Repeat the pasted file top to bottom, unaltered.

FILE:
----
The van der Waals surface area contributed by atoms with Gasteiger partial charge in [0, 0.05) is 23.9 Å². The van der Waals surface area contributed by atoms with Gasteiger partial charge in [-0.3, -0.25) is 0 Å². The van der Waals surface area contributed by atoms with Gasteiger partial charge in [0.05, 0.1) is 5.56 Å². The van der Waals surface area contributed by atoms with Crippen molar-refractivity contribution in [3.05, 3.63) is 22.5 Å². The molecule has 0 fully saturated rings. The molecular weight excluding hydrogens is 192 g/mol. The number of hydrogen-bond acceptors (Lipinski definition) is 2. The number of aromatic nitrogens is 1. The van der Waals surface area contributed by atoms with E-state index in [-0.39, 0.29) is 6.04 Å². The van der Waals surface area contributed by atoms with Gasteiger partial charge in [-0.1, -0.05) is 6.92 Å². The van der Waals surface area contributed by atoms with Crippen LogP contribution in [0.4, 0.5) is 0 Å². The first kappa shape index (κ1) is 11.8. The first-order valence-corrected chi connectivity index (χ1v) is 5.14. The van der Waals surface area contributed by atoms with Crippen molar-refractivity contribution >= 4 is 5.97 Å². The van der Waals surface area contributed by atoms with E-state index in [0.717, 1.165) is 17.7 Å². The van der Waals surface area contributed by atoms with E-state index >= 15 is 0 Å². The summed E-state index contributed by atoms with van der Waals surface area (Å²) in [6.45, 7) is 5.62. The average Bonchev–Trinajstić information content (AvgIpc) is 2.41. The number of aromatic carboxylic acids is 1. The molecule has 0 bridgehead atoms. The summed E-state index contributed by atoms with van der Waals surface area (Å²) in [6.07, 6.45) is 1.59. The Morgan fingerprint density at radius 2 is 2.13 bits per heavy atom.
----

The van der Waals surface area contributed by atoms with Gasteiger partial charge in [0, 0.05) is 23.9 Å². The van der Waals surface area contributed by atoms with Gasteiger partial charge in [-0.3, -0.25) is 0 Å². The van der Waals surface area contributed by atoms with Gasteiger partial charge in [0.05, 0.1) is 5.56 Å². The van der Waals surface area contributed by atoms with Crippen molar-refractivity contribution in [3.05, 3.63) is 22.5 Å². The molecule has 0 fully saturated rings. The molecular weight excluding hydrogens is 192 g/mol. The number of hydrogen-bond acceptors (Lipinski definition) is 2. The number of aromatic nitrogens is 1. The van der Waals surface area contributed by atoms with E-state index in [-0.39, 0.29) is 6.04 Å². The van der Waals surface area contributed by atoms with Gasteiger partial charge in [-0.1, -0.05) is 6.92 Å². The van der Waals surface area contributed by atoms with Crippen LogP contribution in [0.4, 0.5) is 0 Å². The first kappa shape index (κ1) is 11.8. The first-order valence-corrected chi connectivity index (χ1v) is 5.14. The van der Waals surface area contributed by atoms with Crippen molar-refractivity contribution >= 4 is 5.97 Å². The van der Waals surface area contributed by atoms with E-state index in [0.717, 1.165) is 17.7 Å². The van der Waals surface area contributed by atoms with E-state index >= 15 is 0 Å². The summed E-state index contributed by atoms with van der Waals surface area (Å²) in [6.45, 7) is 5.62. The average Bonchev–Trinajstić information content (AvgIpc) is 2.41. The number of aromatic carboxylic acids is 1. The molecule has 0 bridgehead atoms. The summed E-state index contributed by atoms with van der Waals surface area (Å²) in [6.07, 6.45) is 1.59. The Morgan fingerprint density at radius 2 is 2.13 bits per heavy atom.